Federal grants provide two local organizations with $63,000 altogether to attract investment

July 6, 2023   ·   0 Comments

By Sam Odrowski

Two organizations in Dufferin County received a boost in funding from the federal government’s Investment Readiness Program (IRP), totalling $63,000.

The Dufferin Board of Trade (DBOT) and Branching Out Support Services (BOSS) are two of 270 grant recipients through the program, which doles out $50 million across Canada each year. The grant money helps charities, non-profits, co-ops and for-profit social enterprises attract investment and social financing.

“We are so pleased that two of our local organizations were successful in receiving these grants. Social enterprises are a real catalyst for good, as their mission is to invest profits into helping people and improving community well-being,” said Michele Fisher, Executive Director of Dufferin Community Foundation.

The Dufferin Community Foundation assisted local organizations in applying for funding, 

Branching Out Support Services receives $25,000 

BOSS is a social enterprise that provides services to adults with disabilities. It’s founder, Kimberly Van Ryn, said a portion of the $25,000 grant for investment readiness will help BOSS grow its granola business through a market analysis.

Flavoured granola is produced, packaged and sold to customers by people with developmental differences or neurodiversities that receive support through BOSS’s programming.

The market analysis on the Granola Project at BOSS will help promote the business to reach more people, boost its output and attract investment.

“The more granola we can sell, the more neurodiverse people are employed, and that’s really the objective of the entire grant,” Van Ryn said.

BOSS has partnered with the Taphouse at 34 Mill St. to sell bagged granola, and BOSS staff are at three different weekly farmers markets throughout the area to generate sales all summer long.

“Our push throughout the summer is that we’re market ready, with a new flavour – hot caramel,” said Van Ryn.

The new roasted oatmeal product is locally sourced and peanut free, the same as the maple-kissed flavour that the Granola Project originated with in March 2022.

Van Ryn noted some of the advantages of operating as a social enterprise versus a not-for-profit when working with people who have disabilities.

“We think it really changes how people with neurodiversities are seen and experienced in the community, in that they are not charity, they are employees of a business, which is a very normalized role to have,” she said. 

“That’s really what we strive towards in all of our projects, is that we’re really seeing people who may have differences, operating and making a living – if that’s their choice – in a social role that any of us could access.”

To help BOSS attract an investor, in addition to the market analysis for the Granola Project, the IRP’s grant provides the social enterprise with money to become certified as a B Corp (Benefit Corporation).

“That’s a worldwide accreditation that social enterprises can go after,” said Van Ryn of B Corp certification. “It really sets businesses up around their philosophy, their ethics, their social impact, and puts us on a world player stage as far as social enterprise is concerned,” said Van Ryn. 

She added that BOSS is working with a social enterprise agency to develop a “Theory of Change.” This will give BOSS’s leadership team and staff clear direction on the type of change it aims to make in the world and Dufferin County.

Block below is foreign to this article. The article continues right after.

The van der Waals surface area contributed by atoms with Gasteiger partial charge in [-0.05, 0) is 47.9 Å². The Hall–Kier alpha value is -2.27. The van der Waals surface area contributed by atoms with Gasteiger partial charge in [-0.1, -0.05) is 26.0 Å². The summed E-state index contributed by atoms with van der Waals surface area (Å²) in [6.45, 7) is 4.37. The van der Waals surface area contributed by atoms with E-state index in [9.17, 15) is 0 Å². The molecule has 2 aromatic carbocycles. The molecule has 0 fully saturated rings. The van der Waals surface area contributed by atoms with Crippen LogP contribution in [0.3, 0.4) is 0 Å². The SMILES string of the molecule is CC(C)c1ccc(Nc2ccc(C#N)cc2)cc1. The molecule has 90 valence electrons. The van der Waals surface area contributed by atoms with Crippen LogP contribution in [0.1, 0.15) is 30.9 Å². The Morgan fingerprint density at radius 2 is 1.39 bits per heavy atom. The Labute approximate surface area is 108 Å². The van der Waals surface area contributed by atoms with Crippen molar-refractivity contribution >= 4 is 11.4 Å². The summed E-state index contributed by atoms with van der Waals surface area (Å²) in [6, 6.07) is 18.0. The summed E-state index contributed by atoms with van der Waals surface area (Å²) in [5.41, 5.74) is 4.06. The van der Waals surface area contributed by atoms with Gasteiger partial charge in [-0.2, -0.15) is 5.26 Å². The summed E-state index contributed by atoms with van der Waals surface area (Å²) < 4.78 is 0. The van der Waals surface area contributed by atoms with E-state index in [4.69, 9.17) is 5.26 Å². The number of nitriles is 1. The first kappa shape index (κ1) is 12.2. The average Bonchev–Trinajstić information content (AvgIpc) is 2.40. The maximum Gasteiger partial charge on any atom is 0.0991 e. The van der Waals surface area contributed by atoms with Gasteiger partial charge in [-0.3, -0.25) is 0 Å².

This work is geared towards acquiring outside financing to expand the Granola Project and help more people with disabilities gain employment. 

“Once investors are attracted, we have the opportunity to employ more people who have massive employment barriers. It will show a community, a region, the province and the country what can be done with real food and huge human potential,” Van Ryn said. 

Dufferin Board of Trade granted $38,000

DBOT received a $38,000 “Stabilize and Build” grant to take its social enterprise, the Dufferin Biz Hub, to the next level of investment readiness.

The Dufferin Biz Hub, which also benefited from an IRP grant in 2020 when it was just starting up, provides professional workspace and support to local businesses and non-profits.

The current grant will be used to develop an evidence-based social business model, conduct a sustainability analysis, and increase the products and services offered by the Biz Hub.

“We empower rural business leaders, entrepreneurs, new Canadians looking to start businesses, and local non-profits by providing the resources, innovations, and connections they need locally,” said Diana Morris, executive director of DBOT. “This project will help us determine the most-needed products and services we can offer to the community moving forward.”

Dufferin Community Foundation’s Involvement

The Dufferin Community Foundation helped promote the IRP program in Dufferin County and evaluate grant applications through the Central South-Western Ontario Region HUB.

The HUB included three other Community Foundations – Waterloo Region, Centre Wellington, and Guelph, as well as five local organizations driving social change – Communitech, GreenHouse, LiftOff, Lyle S. Hallman Foundation, and Region of Waterloo.  

Community Foundations of Canada (CFC), working alongside the Foundation for Black Communities, in partnership with the Government of Canada, distributed IRP funding in 2019 and 2023.

“The Investment Readiness Program has been a catalyst for communities across the country,” said Andrea Dicks, president of Community Foundations of Canada. “From coast to coast to coast, social purpose organizations are showcasing bold leadership and rethinking how revenue generation can work alongside increasing community impact.”

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